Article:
- Thomas F. Stahovich, University of California
- Hanlung Lin, University of California & Amazon
- Justin Gyllen, University of California
- Educational data mining, Digital ink, Problem solving, Handwritten equations, Smartpen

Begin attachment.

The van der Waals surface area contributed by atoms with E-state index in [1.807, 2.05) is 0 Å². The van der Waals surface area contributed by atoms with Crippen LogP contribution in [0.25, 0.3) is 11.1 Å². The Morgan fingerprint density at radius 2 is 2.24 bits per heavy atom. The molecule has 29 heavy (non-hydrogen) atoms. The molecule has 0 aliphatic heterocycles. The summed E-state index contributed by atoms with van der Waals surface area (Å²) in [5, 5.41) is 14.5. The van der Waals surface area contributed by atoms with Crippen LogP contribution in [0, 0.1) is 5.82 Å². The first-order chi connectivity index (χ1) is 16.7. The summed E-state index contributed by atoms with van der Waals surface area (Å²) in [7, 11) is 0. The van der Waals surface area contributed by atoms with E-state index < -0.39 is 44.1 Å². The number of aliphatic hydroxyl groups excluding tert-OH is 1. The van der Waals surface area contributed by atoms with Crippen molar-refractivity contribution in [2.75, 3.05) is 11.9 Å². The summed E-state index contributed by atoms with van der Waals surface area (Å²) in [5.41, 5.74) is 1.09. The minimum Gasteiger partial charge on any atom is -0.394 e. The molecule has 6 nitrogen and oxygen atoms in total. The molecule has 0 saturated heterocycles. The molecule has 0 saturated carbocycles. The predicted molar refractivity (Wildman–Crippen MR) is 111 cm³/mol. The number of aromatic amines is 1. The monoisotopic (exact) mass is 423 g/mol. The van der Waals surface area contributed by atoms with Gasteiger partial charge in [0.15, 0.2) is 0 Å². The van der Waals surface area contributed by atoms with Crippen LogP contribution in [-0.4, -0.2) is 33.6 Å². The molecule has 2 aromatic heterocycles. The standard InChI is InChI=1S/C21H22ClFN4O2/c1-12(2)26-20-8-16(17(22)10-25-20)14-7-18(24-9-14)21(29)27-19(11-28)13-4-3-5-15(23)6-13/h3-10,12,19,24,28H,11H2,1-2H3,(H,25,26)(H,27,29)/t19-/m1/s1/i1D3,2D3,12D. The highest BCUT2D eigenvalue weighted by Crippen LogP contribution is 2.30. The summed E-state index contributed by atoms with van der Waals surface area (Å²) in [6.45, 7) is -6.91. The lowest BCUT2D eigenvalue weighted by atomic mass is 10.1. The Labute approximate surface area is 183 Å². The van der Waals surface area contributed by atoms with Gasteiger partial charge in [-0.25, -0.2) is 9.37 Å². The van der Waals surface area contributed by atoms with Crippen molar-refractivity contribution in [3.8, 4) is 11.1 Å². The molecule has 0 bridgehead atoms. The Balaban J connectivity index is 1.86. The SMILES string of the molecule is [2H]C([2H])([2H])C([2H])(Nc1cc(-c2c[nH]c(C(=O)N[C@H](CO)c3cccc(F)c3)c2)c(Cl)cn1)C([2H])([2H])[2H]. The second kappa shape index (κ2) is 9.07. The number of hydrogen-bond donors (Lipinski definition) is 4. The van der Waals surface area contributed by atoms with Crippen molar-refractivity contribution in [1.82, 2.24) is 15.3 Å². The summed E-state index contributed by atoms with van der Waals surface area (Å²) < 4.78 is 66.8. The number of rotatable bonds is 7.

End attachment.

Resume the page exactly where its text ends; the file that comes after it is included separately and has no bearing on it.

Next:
- We present a technique that examines handwritten equations from a student’s solution to an engineering problem and from this estimates the correctness of the work. More specifically, we demonstrate that lexical properties of the equations correlate with the grade a human grader would assign. We characterize these properties with a set of features that include the number of occurrences of various classes of symbols and binary and tripartite sequences of them. Support vector machine (SVM) regression models trained with these features achieved a correlation of r = .433 (p< .001) on a combined set of six exam problems. Prior work suggests that the number of long pauses in the writing that occur as a student solves a problem correlates with correctness. We found that combining this pause feature with our lexical features produced more accurate predictions than using either type of feature alone. SVM regression models trained using an optimized subset of three lexical features and the pause feature achieved an average correlation with grade across the six problems of r = .503 (p< .001). These techniques are an important step toward creating systems that can automatically assess handwritten coursework.